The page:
Eric: Oh yeah, well I have fuzzy memories of the Google IPO. I think it offered at like $80 a share or something like that. It was a Dutch auction, they very much kind of thumbed their nose a bit to the Wall Street establishment in the selling process, and everyone was up in arms about how it was overpriced and how Google didn’t cut in the bankers on the deal the way they should have, and it became Google, and it took another seven or eight years for that to happen, and we’re going to see the same thing with Facebook.
Jay: Well, and conversely, I remember quite clearly 1999, Yahoo had a 55 percent share of search in this country, and number two was Excite, number three was Altavista, number four was Infoseek, and number five was Lycos, and I am pretty sure you, Eric Boggs, have not used your Lycos toolbar today.
Eric: No, I have not.
Jay: And in ’99, we thought, “Hey, this game is over, Yahoo has won, mail them the trophy, let them wear the sash,” and then Google entered the market and turned it upside down overnight, but I can tell you, we thought it was done. We thought Yahoo had won the “search war”, and then Google comes along and now look at Yahoo, right? They can’t even keep an executive team, much less prosper.
Jay: So, I think people who get so caught up in the pace of social that they make decisions day to day, week to week, month to month, year to year, are going to look back at this time and say, “Maybe, we were a little rash.”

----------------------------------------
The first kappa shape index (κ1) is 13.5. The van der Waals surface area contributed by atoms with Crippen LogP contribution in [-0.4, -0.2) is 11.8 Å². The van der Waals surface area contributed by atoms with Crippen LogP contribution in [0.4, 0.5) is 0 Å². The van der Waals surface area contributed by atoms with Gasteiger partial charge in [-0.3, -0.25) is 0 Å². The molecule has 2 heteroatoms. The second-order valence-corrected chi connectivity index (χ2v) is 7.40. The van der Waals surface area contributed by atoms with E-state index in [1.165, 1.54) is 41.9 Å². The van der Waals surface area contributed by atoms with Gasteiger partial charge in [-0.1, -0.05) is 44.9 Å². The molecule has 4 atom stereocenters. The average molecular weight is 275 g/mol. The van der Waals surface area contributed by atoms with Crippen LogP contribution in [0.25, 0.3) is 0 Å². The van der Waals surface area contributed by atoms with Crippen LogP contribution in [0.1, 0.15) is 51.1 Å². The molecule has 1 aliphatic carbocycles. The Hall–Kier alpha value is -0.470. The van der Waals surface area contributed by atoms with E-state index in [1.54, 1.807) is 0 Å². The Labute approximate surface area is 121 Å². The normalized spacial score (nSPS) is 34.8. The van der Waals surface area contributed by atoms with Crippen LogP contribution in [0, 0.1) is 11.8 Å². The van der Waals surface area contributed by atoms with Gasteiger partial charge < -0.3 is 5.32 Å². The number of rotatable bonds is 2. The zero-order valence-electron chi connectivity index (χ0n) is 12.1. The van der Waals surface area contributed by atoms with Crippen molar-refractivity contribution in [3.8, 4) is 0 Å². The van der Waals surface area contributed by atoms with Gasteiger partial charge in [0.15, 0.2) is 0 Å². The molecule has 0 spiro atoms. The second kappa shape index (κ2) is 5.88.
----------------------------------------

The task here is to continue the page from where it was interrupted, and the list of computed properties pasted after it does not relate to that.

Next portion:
Eric: Well, this is sort of the salad days, right? I had a conversation with someone earlier today, that we’ve crossed the chasm in terms of social media being important, and we all have Facebook to thank for that, like our entire industry, all of my customers at Argyle, all of your clients for Convince & Convert, all of the people that listen, kind of owe a big fat thanks to Facebook for building our industry. This is sort of a massive milestone in the development of this new marketing channel or business platform, however you want to think about it, and I agree that it’s a little frustrating to see people kind of throwing rocks at it. What Facebook has built is unbelievably significant and unbelievably impressive.
Jay: Well, and the thing is, any organization that is of that breadth and magnitude, is going to have things that you can complain about. I mean, there’s certainly things about Google that we don’t love either, or Ford, or the U.S. government, or Apple for that matter. There’s a lot of exposure and a lot of chances to fall short of expectations when you have a company of that size, and I think people tend to keep Facebook in their mind as a plucky little upstart, when in reality it’s anything but, and Groupon’s the same way, right? I mean Groupon, I’ve said this in the past, I don’t think I ever said it on a podcast, but Groupon went from plucky upstart to evil empire faster than any company in world history. I mean it was literally like four hours. It was like, oh, we don’t like them anymore, what?
Now in that case, it was more of a suicide than a murder, but still, it’s still funny how much our perspectives can change about corporate America and really, corporate anywhere because we see so many tweets and updates and we believe, we believe what we read. In fact, speaking of believing what we read, what is the social media stat of the week?